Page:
Dr. Caligari’s monster equivalent Cesare demonstrates the infamous “monster carry” as it is called a full decade before any other film, so far as I’m aware. The scary carnival or circus is highly prevalent in the first half of the movie as well.
Spatially distorted sets and stages have been used in thousands of horror films ranging from classics like Universal’s Frankenstein to literally every Tim Burton movie in existence. Horror leans heavily on distorting reality and the tradition of physically warping a movie’s environment comes directly from The Cabinet of Dr. Caligari.
In a plot sense, the movie was highly influential and experimental for using an unreliable narrator and flashbacks. The Cabinet of Dr. Caligari is so bold as to even use flashbacks inside of flashbacks before returning to the present. It contains multiple plot twists playing at the themes of insanity which were highly original for the time.
Beyond that, the movie itself exists inside a frame narrative, perhaps the very first in cinema.
There are also the political implications of the movie. The Cabinet of Dr. Caligari is filled with analogy and even symbolism depicting the German psyche between world wars. After all, this movie came out in 1920, practically moments after World War I had ended.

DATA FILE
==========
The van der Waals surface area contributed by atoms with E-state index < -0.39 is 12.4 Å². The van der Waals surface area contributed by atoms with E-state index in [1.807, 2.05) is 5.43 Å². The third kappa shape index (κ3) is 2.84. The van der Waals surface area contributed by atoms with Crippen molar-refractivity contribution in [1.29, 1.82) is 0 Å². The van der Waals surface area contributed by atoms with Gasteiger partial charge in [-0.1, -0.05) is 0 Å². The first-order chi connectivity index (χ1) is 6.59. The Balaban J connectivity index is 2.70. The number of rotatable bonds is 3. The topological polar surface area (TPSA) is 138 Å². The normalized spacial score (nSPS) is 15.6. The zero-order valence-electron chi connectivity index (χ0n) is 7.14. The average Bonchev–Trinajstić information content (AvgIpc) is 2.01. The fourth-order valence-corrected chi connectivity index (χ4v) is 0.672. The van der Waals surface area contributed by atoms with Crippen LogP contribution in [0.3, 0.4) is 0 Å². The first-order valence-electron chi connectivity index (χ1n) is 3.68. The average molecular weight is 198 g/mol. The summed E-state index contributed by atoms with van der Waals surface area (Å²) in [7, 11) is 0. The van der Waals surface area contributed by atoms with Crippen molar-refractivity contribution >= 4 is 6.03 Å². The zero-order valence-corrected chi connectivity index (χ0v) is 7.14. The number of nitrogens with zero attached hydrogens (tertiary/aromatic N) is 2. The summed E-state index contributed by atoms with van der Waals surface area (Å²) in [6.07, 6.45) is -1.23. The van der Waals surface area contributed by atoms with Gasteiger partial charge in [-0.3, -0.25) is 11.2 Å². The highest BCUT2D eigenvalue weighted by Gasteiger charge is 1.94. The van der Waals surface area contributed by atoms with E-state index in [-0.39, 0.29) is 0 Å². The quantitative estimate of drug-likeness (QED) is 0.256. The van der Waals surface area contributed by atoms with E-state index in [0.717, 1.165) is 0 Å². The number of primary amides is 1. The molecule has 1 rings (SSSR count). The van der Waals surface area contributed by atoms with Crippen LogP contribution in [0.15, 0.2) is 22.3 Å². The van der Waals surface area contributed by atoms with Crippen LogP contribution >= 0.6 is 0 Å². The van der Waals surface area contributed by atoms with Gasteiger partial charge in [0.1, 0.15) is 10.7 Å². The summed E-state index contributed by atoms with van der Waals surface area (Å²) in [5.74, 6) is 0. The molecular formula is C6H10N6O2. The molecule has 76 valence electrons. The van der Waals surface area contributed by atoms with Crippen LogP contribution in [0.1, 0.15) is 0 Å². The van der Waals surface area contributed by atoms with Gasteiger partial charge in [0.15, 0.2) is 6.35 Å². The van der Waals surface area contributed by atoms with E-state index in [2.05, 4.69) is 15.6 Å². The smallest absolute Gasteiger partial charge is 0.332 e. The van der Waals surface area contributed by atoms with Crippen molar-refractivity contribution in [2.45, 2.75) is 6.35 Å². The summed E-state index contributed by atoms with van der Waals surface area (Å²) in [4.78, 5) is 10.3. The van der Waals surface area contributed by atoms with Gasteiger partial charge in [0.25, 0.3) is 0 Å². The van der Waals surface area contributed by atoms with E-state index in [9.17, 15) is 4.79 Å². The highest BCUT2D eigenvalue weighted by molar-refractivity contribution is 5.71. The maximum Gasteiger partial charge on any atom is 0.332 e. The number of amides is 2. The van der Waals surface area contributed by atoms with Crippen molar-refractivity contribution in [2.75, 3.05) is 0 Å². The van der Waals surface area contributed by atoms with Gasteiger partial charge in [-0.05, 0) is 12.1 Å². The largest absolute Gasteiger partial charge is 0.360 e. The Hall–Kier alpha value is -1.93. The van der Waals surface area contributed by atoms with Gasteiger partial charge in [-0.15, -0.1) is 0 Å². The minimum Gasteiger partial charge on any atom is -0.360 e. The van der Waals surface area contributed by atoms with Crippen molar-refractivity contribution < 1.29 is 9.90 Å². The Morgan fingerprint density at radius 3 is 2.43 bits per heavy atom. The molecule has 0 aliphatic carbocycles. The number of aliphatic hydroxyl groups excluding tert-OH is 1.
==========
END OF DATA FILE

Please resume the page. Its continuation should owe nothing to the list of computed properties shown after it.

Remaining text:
The movie’s creators were known to be pacifists, and the widely accepted interpretation of the film is one of irrational authority. Caligari uses his powers to brainwash and control Cesare, making him do all sorts of monstrous deeds he would never commit otherwise. It is an analogy to a population controlled by totalitarianism and propaganda. It would prove even more prophetic after World War II than it already was after World War I.
Critical reception in both Germany and the United States was dramatically positive, with several critics calling it the first piece of artwork in cinema. Very high praise. To be honest, though, I may have to agree with them. The Cabinet of Dr. Caligari. is not only one of the most important movies ever made, but it is also one of the most aesthetically beautiful as well.
Though by today’s standards the movie isn’t even remotely frightening, it is still an absolute pleasure to behold. At only an hour and 15 minutes, it is entirely worth it.
Now, more than ever, you should see this movie. Digital remasters have made the film even more dazzling and despite being a century-old looks crystal clear.
There are numerous free versions available because the film is clearly in the public domain, but I would honestly spend the few dollars it would take to rent a high-definition version of it from Youtube, Google Play, Amazon, etc.
The truly interesting thing is that depending on which version of the movie you watch, the entire soundtrack, and even the color filters can be different. Occasionally, even the runtime is different, but most versions range between 70 and 80 minutes.
My personal recommendation would be to watch it as late at night as possible, and preferably by yourself. Turn all the lights out, let yourself relax, and step inside The Cabinet of Dr. Caligari.